Photo by Liam Doran
by Phillip Armour
Colorado’s San Luis Valley is the kind of place that makes you feel blessed just for being there. It’s so remote, so high, so big and stuffed with so many dramatic geologic formations that you seem to absorb it all on a cellular level. And tiny Del Norte (population 1,598) is a stubborn little oasis amidst these superlatives. A farming and ranching community at its core (and originally, a mining town), Del Norte has long been a waypoint for travelers headed over Wolf Creek Pass. The Windsor Hotel, a newly refurbished Victorian, is one of the oldest crash pads in Colorado, built as it was in 1874. And since the construction of the first rope tow up Wolf Creek Pass in 1938, athletes and outdoorsmen have steadily been moving here to harvest powder and and explore backcountry trails.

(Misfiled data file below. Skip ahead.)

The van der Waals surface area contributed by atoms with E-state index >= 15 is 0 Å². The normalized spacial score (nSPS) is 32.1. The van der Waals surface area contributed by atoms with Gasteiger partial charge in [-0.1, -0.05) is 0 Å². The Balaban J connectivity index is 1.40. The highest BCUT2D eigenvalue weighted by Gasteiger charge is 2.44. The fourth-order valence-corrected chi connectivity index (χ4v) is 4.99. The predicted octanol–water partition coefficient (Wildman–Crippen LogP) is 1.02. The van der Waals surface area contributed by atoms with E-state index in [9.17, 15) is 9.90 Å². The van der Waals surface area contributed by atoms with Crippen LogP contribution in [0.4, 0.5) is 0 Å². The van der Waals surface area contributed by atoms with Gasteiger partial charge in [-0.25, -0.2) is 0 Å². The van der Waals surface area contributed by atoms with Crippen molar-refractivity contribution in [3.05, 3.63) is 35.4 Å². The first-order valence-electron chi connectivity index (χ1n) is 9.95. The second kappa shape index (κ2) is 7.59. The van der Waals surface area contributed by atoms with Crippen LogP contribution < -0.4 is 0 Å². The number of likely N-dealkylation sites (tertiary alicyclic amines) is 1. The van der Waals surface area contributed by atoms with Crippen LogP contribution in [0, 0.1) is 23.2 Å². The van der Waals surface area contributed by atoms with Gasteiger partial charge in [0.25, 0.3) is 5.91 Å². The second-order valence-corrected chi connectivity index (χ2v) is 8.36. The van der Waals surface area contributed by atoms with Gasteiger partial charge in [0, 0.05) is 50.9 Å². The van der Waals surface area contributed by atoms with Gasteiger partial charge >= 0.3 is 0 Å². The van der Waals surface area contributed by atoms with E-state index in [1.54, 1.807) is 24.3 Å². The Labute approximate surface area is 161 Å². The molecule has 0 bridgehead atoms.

Trout and big game have always been plentiful, attracting the Ute Tribe for millennia and the Ancestral Puebloans before that. The valley’s free-roaming buffalo are gone, but one enterprising rancher is breeding a healthy herd just north of town. During my visit in June, the tawny-colored newborn calves stood out against their black parents, skipping about on spindly legs. Heck, even Mammoth once roamed the San Luis Valley. And the area’s rich wetlands have long been an important stop for migrating birds.